"Do not judge, or you too will be judged. For in the same way you judge others, you will be judged, and with the measure you use, it will be measured to you."

"Not everyone who says to me, ‘Lord, Lord,’ will enter the kingdom of heaven, but only the one who does the will of my Father who is in heaven."

"Therefore everyone who hears these words of mine and puts them into practice is like a wise man who built his house on the rock...But everyone who hears these words of mine and does not put them into practice is like a foolish man who built his house on sand."
It's difficult to avoid the conclusion that Jesus preached that we will be judged by our deeds on Judgment Day. Both Jesus and John agree on this point. 

And yet, this is the same Jesus who forgives the woman caught in the act of adultery, touched lepers, welcomed tax collectors like Zacchaeus, and forgave the thief on the cross. Plus, what about the Parable of the Prodigal Son? Or the parable of the Laborers in the Vineyard where those who work an hour get the same pay as those who worked all day? What about Jesus' message of mercy, grace, and forgiveness?

This is why I started us off with the question, "What was Jesus up to in the gospels?" Because I'll be honest with you, most Christians have no clue what Jesus was up to. And you know this because most Christians conveniently ignore the parts of Jesus that don't fit their paradigm. Few Christians speak about the whole Jesus. Why? Because the whole Jesus seems like a big paradox. For example, it's pretty hard to hold the Parable of the Prodigal Son together with "Wide is the gate and broad is the road that leads to destruction, and many enter through it. But small is the gate and narrow the road that leads to life, and only a few find it." Which is it, Jesus? It's hard to tell if we should terrified by Jesus or reassured. 

So again we ask, what was Jesus up to? How do we make sense of these paradoxical texts? Is there a way to think of what Jesus was doing that makes all this material hang together cohesively and coherently? 

Gabriele Boccaccini makes the following argument. To start, Jesus and John were on the same Second Temple eschatological page. Judgment was coming and that judgment would be based upon our righteous deeds. The critical difference between John and Jesus, however, was that Jesus proclaimed an extended season of amnesty for "the lost sheep of Israel." As Jesus said repeatedly describing what he was up to, he came to seek and save the lost sheep of Israel. He didn't come to call the righteous, but sinners. He wasn't sent to the healthy, but to the sick. Given the authority to forgive sins, Jesus welcomed the sinners back into Israel, graciously regathering the scattered flock, saving them all from the imminent Day of the Lord.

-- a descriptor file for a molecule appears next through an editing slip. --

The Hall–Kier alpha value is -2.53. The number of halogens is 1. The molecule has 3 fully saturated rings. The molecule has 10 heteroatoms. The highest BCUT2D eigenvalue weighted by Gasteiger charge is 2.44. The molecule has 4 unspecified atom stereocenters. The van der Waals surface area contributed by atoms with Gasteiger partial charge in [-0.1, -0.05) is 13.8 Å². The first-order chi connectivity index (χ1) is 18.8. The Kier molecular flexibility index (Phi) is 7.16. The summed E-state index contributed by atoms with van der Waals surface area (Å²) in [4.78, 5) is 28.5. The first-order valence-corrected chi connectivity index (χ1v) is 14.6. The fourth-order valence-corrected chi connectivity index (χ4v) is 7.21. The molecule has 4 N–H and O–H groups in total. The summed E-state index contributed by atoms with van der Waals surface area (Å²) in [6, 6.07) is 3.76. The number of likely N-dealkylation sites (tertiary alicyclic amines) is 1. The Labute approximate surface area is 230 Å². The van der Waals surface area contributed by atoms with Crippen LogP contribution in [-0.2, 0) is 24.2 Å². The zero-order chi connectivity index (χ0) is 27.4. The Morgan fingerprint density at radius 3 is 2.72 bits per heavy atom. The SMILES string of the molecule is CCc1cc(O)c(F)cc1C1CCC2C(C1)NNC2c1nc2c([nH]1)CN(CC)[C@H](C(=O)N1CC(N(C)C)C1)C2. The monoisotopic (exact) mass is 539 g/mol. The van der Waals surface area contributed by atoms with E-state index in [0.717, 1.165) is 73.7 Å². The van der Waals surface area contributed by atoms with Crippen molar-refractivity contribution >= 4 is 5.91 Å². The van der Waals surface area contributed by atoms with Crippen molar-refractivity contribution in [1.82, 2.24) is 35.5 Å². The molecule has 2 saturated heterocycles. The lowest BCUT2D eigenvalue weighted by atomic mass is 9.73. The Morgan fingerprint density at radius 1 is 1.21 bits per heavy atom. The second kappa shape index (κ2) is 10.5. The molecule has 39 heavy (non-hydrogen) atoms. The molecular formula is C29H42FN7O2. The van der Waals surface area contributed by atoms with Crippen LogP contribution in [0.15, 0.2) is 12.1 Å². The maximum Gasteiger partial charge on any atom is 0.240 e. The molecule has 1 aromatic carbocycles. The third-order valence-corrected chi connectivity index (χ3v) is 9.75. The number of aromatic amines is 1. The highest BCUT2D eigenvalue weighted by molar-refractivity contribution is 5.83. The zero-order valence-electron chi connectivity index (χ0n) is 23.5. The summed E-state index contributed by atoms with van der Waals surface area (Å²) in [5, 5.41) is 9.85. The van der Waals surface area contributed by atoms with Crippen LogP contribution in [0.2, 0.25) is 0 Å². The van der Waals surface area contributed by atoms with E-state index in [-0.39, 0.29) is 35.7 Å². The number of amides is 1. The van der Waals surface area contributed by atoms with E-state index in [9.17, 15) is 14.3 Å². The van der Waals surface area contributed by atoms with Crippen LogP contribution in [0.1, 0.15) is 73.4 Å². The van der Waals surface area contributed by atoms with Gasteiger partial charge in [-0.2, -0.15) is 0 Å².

And yet, this offer of grace didn't nullify the fact that God will judge us each according to our works. After Jesus' offer of grace Zacchaeus bears fruit, "Look, Lord! Here and now I give half of my possessions to the poor, and if I have cheated anybody out of anything, I will pay back four times the amount.” To which Jesus replies, “Today salvation has come to this house." To the woman caught in the act of adultery Jesus says, "Go and sin no more." And then we have the Parable of the Unforgiving Servant: You can receive grace, but if you fail to pay if forward you'll be judged without mercy. Forgiveness isn't a blank check. Forgiveness just gets you back into the flock, where you renew your covenantal obligation to not act like a wolf. Prooftext: Zacchaeus. Jesus' offer of amnesty to sinners wasn't permission to ignore Jesus' commandment to love one another. 

To be clear, I don't think this take on Jesus answers all the questions or accounts for all the textual "data" to be explained. There's too much diversity between the Synoptic audiences of Matthew, Mark, and Luke and the Johannine communities to come up with a Grand Unified Theory of Jesus. There never will be a single theory of Jesus that accounts for every line of gospel text. There will always be anomalous data points.

And yet, Boccaccini's proposal does explain a lot, and its key advantages are, in my opinion, how it 1) explains both the continuity and discontinuity between Jesus and John, and 2) helps us hold together Jesus' message of judgment with his message of mercy, how Jesus' offer of amnesty to sinners didn't void the vision of a judgment based upon works that he shared with John.

Let's also admit that this historical-critical approach to the gospels displays a lot of theological impoverishment. Historical-critical readings generally do. And yet, for the purposes of this series, this reading of Jesus does highlight how forgiveness and a judgment based upon works could hang together. This tension will be important going forward as we try to map links between the mission of Jesus and the gospel proclaimed by St. Paul.